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ACCC takes Dodo, iPrimus and Commander to task for NBN claims


5,825 Australian NBN customers could be entitled to refunds, plan changes or no-fault early contract exits.

Having slapped TPG sub-brands iiNet and Internode earlier in the week for misleading more than 11,000 customers around effective NBN speeds, the ACCC has now set its sights on Vocus group's internet provider brands, specifically Dodo, iPrimus and Commander for pretty much the same kinds of violations.

It's a familiar tale, as Telstra, Optus and TPG all copped the sharp end of the ACCC's attention last year as well.

In Telstra's case it was for around 42,000 customers, while Optus had 8,700 customers entitled to remedies, and TPG had around 8,000.

The ACCC's action will see affected customers of Dodo, iPrimus and Commander contacted no later than 27 April 2018, outlining their options.

According to the ACCC, 3,384 Dodo customers, 1,912 iPrimus customers, and 565 Commander customers were left unable to access speeds they'd paid for, primarily those using FTTN connections.

Looking at the highest NBN speed tier, 2,436 Dodo customers on a 100/40 Mbps plan could not receive 100/40 Mbps plans they'd paid for, and 1,037 of those couldn't even hit the next lowest 50/20 tier.

For iPrimus customers, 904 were unable to access 100/40 Mbps speeds despite paying for them, and 396 of that group couldn't even achieve speeds at the 50/20 tier. Commander customers made up the smallest group, with 283 unable to hit 100/40 and 104 of those unable to even hit 50/20 Mbps.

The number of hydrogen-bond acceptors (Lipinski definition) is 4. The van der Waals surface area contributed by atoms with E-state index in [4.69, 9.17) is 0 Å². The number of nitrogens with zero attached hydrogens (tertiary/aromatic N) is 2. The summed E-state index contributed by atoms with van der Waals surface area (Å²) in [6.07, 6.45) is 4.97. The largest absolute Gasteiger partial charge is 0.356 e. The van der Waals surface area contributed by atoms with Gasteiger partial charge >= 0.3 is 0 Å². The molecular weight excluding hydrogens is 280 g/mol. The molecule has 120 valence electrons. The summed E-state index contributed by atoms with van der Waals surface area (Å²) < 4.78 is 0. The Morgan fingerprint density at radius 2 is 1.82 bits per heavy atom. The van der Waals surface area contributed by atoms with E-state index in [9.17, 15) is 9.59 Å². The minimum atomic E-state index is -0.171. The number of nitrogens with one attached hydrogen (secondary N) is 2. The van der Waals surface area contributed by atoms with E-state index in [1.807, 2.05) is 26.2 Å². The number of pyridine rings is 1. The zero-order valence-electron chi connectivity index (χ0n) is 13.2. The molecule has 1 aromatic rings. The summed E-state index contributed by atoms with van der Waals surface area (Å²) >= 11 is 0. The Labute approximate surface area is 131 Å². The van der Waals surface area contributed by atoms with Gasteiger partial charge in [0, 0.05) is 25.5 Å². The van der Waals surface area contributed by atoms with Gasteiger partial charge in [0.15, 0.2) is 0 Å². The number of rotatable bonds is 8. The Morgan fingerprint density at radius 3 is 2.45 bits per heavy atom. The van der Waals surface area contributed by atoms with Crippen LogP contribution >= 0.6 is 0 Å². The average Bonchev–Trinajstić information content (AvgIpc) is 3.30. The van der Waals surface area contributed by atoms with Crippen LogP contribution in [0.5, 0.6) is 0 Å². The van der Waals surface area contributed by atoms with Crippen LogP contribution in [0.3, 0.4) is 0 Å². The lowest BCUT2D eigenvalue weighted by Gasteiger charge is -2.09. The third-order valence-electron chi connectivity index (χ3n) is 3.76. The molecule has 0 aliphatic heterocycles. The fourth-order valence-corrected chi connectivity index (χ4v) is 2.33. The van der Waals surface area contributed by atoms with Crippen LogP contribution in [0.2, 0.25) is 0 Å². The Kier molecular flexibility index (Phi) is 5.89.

In terms of remedies, customers will be able to choose from refunds for speeds they were unable to access while moving to a lower speed plan, or the option for refunds and an exit from their plan with no penalty fees.

The ACCC's Commissioner Sarah Court stated that "The ACCC has now accepted undertakings from eight internet service providers, who have all admitted they likely misled customers about internet speeds.

As a result of these undertakings, more than 75,000 affected consumers are being contacted by their internet service provider and offered remedies. New customers will also now be told if they are not getting the maximum internet speeds they were promised."

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